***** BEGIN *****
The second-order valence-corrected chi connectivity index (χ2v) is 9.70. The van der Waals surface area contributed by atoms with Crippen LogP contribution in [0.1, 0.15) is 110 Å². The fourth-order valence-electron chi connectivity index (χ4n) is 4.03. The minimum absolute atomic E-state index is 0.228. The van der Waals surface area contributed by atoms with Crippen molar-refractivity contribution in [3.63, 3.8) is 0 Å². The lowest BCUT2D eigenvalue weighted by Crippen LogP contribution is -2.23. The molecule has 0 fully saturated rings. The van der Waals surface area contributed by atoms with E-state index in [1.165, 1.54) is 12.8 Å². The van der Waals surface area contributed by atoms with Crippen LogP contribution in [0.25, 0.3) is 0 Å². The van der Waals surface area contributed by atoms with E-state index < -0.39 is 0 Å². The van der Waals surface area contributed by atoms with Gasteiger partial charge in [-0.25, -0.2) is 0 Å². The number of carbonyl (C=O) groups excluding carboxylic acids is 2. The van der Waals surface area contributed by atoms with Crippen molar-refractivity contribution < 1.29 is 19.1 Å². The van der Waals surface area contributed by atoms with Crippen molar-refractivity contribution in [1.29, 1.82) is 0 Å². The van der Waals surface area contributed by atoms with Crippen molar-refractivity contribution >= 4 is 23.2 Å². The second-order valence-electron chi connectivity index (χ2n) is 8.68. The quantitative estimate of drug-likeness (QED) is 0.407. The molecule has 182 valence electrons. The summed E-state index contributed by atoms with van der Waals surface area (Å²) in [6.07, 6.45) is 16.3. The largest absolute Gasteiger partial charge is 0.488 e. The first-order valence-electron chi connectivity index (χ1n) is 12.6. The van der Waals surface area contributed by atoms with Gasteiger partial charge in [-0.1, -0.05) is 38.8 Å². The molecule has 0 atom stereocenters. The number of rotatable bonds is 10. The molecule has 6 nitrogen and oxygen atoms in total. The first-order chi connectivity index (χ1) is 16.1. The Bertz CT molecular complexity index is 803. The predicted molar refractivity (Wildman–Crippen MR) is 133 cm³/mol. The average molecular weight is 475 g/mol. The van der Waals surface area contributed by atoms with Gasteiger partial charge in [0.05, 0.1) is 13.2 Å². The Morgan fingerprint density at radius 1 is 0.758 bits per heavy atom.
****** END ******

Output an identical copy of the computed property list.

The second-order valence-corrected chi connectivity index (χ2v) is 9.70. The van der Waals surface area contributed by atoms with Crippen LogP contribution in [0.1, 0.15) is 110 Å². The fourth-order valence-electron chi connectivity index (χ4n) is 4.03. The minimum absolute atomic E-state index is 0.228. The van der Waals surface area contributed by atoms with Crippen molar-refractivity contribution in [3.63, 3.8) is 0 Å². The lowest BCUT2D eigenvalue weighted by Crippen LogP contribution is -2.23. The molecule has 0 fully saturated rings. The van der Waals surface area contributed by atoms with E-state index in [1.165, 1.54) is 12.8 Å². The van der Waals surface area contributed by atoms with Crippen LogP contribution in [0.25, 0.3) is 0 Å². The van der Waals surface area contributed by atoms with E-state index < -0.39 is 0 Å². The van der Waals surface area contributed by atoms with Gasteiger partial charge in [-0.25, -0.2) is 0 Å². The number of carbonyl (C=O) groups excluding carboxylic acids is 2. The van der Waals surface area contributed by atoms with Crippen molar-refractivity contribution < 1.29 is 19.1 Å². The van der Waals surface area contributed by atoms with Crippen molar-refractivity contribution in [1.29, 1.82) is 0 Å². The van der Waals surface area contributed by atoms with Crippen molar-refractivity contribution >= 4 is 23.2 Å². The second-order valence-electron chi connectivity index (χ2n) is 8.68. The quantitative estimate of drug-likeness (QED) is 0.407. The molecule has 182 valence electrons. The summed E-state index contributed by atoms with van der Waals surface area (Å²) in [6.07, 6.45) is 16.3. The largest absolute Gasteiger partial charge is 0.488 e. The first-order valence-electron chi connectivity index (χ1n) is 12.6. The van der Waals surface area contributed by atoms with Gasteiger partial charge in [-0.1, -0.05) is 38.8 Å². The molecule has 0 atom stereocenters. The number of rotatable bonds is 10. The molecule has 6 nitrogen and oxygen atoms in total. The first-order chi connectivity index (χ1) is 16.1. The Bertz CT molecular complexity index is 803. The predicted molar refractivity (Wildman–Crippen MR) is 133 cm³/mol. The average molecular weight is 475 g/mol. The van der Waals surface area contributed by atoms with Gasteiger partial charge in [0.05, 0.1) is 13.2 Å². The Morgan fingerprint density at radius 1 is 0.758 bits per heavy atom.